“It could provide that boost to the downtown and also have people who patronize [the hotel and restaurant] look for other services and goods,” she said.
Bandar noted steps the city has already taken, such as reconfiguring Main Street, and referred to plans to redesign the square, which include allowing and adding space for outdoor dining.
He also pointed to other new investment – local builder Norman Lee recently purchased 11 Main St. and plans to renovate the upper floors into apartments. The bottom floor houses Congressman John Tierney’s district office.
Bandar will need to apply for a special permit from the City
Council for the hotel. The property is in a Central Business zone, which does
mean that a restaurant with alcohol service, at least, is allowed by right.
Mayor says downtown needs a 'magnet' to attract people
Bettencourt said in a separate earlier interview he was excited about the hotel project, which is right in line with giving people a reason to patronize the downtown.
“I’m excited about this project for a number of reasons. One is just that we have an owner now who’s going to be investing in the property, putting millions of dollars…into it,” he said.
“That building represents really the cornerstone to the downtown. I want something that’s going to bring people to it, sort of a magnet to bring people to that area,” Bettencourt said, adding he believes there is great potential for a boutique hotel and restaurant.
“We want to give people a reason to stop because we do have 25,000 cars that pass through Peabody Square every day. That’s what this is all about,” he said. “We can just throw up our hands and say ‘Yes, this is a cut-through,’ but that to me is a waste of time. I want try to find solutions.”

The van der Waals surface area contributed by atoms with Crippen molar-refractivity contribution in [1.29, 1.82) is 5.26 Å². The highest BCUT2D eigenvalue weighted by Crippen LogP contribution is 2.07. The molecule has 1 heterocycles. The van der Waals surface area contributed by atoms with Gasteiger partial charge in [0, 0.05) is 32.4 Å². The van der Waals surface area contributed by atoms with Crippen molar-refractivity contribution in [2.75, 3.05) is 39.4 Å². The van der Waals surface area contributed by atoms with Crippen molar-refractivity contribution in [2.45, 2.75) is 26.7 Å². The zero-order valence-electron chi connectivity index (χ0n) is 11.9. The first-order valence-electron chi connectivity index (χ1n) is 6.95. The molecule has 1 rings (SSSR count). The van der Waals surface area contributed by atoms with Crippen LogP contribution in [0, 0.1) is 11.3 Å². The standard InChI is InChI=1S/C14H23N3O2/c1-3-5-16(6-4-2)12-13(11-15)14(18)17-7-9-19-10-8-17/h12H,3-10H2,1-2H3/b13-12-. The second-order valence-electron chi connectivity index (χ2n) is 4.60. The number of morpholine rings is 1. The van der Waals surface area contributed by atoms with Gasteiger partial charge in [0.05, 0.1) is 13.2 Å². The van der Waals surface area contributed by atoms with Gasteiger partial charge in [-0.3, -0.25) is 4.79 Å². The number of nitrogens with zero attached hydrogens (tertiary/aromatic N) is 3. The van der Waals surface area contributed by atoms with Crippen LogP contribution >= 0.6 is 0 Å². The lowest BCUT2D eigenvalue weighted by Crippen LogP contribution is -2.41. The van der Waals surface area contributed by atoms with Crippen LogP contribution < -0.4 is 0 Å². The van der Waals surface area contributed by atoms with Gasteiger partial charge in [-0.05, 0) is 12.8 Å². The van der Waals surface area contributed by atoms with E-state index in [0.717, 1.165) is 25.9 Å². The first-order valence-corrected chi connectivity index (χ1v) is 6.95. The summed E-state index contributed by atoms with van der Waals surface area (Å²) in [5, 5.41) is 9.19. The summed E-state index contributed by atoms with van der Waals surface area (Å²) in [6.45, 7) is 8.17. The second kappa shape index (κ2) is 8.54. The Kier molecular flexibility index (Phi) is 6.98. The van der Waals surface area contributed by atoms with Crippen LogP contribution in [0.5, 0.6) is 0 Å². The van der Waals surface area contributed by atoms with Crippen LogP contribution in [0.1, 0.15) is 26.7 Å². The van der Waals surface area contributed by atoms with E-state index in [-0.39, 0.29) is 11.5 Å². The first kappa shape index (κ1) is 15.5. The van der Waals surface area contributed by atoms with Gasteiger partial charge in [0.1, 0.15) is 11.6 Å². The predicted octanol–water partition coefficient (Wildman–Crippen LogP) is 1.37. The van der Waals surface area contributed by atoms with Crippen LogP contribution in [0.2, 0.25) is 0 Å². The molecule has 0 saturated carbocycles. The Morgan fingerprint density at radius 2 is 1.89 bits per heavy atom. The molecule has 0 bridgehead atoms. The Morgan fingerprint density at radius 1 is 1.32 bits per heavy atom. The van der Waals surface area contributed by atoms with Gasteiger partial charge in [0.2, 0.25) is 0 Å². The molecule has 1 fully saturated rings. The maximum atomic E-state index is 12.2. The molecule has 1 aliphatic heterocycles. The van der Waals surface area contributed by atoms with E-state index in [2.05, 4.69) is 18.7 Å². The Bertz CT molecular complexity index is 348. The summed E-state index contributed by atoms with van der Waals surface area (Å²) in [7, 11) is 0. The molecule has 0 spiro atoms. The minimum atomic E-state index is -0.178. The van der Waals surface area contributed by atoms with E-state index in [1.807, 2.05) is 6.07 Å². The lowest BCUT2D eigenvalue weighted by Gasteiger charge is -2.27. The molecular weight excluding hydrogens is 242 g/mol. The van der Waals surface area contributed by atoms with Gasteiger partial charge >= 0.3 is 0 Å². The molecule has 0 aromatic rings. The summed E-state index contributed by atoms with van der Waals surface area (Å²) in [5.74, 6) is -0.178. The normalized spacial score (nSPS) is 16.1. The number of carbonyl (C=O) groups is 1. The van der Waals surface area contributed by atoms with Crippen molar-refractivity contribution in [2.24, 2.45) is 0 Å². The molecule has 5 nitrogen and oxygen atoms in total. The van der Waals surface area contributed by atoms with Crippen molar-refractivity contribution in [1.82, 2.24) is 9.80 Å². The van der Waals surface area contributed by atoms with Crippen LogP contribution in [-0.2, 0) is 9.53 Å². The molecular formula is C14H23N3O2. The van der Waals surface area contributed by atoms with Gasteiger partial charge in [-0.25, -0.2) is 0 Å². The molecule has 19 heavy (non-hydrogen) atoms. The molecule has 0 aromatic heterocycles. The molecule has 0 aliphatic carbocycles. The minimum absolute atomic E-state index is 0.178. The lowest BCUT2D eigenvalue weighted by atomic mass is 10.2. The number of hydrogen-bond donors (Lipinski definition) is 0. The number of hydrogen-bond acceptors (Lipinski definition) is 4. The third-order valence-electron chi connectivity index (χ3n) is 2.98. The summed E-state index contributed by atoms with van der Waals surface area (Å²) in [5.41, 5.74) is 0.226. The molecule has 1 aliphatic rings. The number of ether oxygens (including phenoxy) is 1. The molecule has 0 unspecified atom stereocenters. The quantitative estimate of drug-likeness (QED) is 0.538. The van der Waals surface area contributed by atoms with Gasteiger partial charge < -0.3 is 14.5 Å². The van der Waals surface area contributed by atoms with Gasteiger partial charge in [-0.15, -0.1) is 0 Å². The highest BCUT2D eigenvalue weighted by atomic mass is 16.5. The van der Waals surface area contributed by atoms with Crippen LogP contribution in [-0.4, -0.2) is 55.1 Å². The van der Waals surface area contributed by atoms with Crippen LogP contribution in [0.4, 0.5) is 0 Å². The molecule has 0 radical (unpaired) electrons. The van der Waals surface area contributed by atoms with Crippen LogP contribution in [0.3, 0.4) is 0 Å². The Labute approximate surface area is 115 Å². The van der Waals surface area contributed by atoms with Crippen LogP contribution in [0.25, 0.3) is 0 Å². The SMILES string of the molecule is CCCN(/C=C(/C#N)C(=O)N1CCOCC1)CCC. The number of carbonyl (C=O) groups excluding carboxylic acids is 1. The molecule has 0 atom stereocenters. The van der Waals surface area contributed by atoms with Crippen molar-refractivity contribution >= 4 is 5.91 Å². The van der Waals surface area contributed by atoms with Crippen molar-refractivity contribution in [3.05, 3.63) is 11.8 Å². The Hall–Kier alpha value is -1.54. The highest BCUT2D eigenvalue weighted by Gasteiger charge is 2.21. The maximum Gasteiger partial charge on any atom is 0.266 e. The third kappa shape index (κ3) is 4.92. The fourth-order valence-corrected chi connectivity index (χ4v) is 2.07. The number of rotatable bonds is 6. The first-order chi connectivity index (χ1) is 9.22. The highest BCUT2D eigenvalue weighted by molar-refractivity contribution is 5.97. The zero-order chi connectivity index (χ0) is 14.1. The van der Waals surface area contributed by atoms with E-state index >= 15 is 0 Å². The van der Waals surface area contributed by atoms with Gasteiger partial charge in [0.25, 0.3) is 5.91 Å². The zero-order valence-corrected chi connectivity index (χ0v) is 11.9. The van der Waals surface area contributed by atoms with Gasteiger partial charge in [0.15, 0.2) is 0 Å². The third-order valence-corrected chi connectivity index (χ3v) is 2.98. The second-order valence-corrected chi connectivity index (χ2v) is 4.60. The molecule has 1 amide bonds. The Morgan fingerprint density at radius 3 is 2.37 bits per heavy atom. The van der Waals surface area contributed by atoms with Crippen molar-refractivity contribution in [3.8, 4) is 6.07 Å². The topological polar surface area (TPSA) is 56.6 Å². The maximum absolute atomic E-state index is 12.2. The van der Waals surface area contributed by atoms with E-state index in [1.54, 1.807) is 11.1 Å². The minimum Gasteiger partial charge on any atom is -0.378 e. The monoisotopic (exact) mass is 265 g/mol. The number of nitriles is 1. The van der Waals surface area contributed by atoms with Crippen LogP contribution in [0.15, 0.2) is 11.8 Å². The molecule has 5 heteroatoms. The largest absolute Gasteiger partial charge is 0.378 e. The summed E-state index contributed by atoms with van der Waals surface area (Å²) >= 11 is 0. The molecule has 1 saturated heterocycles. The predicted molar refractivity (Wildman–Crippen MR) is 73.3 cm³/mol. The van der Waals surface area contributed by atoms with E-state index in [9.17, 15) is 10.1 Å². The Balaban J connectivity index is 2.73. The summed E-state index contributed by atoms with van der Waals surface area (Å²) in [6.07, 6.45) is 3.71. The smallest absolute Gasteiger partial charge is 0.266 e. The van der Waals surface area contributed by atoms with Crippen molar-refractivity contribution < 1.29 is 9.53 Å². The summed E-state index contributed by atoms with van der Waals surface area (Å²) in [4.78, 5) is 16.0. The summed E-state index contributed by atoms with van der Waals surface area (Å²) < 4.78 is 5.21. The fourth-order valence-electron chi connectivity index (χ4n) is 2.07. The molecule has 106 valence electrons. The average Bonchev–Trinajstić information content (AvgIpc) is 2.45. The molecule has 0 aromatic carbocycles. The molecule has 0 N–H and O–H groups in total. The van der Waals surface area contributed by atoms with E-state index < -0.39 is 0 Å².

Bettencourt also wants to build a mixed-use multi-story parking garage either in the square or nearby.
As for the hotel, it would require around 100 parking spots, according to city planners, which is an obstacle to provide on-site.
only a handful of spaces behind the building. There are three municipal lots
right off the square, but the only non-metered lot is on Railroad Avenue and
several spots are already taken in the Foster Street lot with permitted spaces.
Bandar says he’s been in talks with the city on parking and
plans to have a combination of valet and shuttle service. He did not say where
those cars would be stored at this point.
In terms of a project timeline, Bandar says his firm wants to “jump on the bandwagon as soon as possible,” but there are still a few details that remain.
The next task is to acquire the city’s available all-alcohol restaurant license. The Licensing Board has received five applications (including Bandar’s) for the license and will be holding public hearings Dec. 23.
John Mastrangelo returned the license to the city this fall after he was unable to move ahead with plans to open a pub at the vacant Fire Bull Restaurant space on Central Street.
Sawyer did confirm that as of last week, plans hadn’t been submitted to the city yet to obtain a special permit. A version of the proposal, however, is on file with the Licensing Board.
“We’d love to have this up and running within twenty-four months,” Bandar said.